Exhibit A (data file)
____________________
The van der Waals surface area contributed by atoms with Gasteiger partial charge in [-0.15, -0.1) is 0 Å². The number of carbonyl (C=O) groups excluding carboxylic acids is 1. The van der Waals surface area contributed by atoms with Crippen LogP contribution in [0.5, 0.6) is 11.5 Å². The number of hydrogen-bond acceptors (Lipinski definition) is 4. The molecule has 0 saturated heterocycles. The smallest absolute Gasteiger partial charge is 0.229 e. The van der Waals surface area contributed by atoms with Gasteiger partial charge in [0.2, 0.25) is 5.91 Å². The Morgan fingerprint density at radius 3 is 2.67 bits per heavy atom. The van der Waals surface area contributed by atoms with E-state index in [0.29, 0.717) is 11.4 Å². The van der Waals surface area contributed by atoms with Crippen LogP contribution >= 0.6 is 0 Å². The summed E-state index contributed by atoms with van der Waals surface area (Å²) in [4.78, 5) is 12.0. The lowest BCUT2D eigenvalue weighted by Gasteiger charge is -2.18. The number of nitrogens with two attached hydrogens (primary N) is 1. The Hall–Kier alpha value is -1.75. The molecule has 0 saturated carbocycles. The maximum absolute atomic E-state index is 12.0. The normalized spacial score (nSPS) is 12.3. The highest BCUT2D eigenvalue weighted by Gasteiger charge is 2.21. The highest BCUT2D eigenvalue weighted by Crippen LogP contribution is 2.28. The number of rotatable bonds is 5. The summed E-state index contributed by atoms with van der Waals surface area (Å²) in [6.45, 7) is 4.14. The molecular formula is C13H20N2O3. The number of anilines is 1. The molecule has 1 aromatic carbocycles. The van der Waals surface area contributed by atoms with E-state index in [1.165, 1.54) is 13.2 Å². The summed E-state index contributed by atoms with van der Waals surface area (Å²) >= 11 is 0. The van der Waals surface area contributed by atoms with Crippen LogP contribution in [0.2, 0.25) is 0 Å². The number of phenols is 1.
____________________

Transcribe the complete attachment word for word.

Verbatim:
The van der Waals surface area contributed by atoms with Gasteiger partial charge in [-0.15, -0.1) is 0 Å². The number of carbonyl (C=O) groups excluding carboxylic acids is 1. The van der Waals surface area contributed by atoms with Crippen LogP contribution in [0.5, 0.6) is 11.5 Å². The number of hydrogen-bond acceptors (Lipinski definition) is 4. The molecule has 0 saturated heterocycles. The smallest absolute Gasteiger partial charge is 0.229 e. The van der Waals surface area contributed by atoms with Gasteiger partial charge in [0.2, 0.25) is 5.91 Å². The Morgan fingerprint density at radius 3 is 2.67 bits per heavy atom. The van der Waals surface area contributed by atoms with E-state index in [0.29, 0.717) is 11.4 Å². The van der Waals surface area contributed by atoms with Crippen LogP contribution >= 0.6 is 0 Å². The summed E-state index contributed by atoms with van der Waals surface area (Å²) in [4.78, 5) is 12.0. The lowest BCUT2D eigenvalue weighted by Gasteiger charge is -2.18. The number of nitrogens with two attached hydrogens (primary N) is 1. The Hall–Kier alpha value is -1.75. The molecule has 0 saturated carbocycles. The maximum absolute atomic E-state index is 12.0. The normalized spacial score (nSPS) is 12.3. The highest BCUT2D eigenvalue weighted by Gasteiger charge is 2.21. The highest BCUT2D eigenvalue weighted by Crippen LogP contribution is 2.28. The number of rotatable bonds is 5. The summed E-state index contributed by atoms with van der Waals surface area (Å²) in [6.45, 7) is 4.14. The molecular formula is C13H20N2O3. The number of anilines is 1. The molecule has 1 aromatic carbocycles. The van der Waals surface area contributed by atoms with E-state index in [1.165, 1.54) is 13.2 Å². The summed E-state index contributed by atoms with van der Waals surface area (Å²) >= 11 is 0. The van der Waals surface area contributed by atoms with Crippen LogP contribution in [0.2, 0.25) is 0 Å². The number of phenols is 1.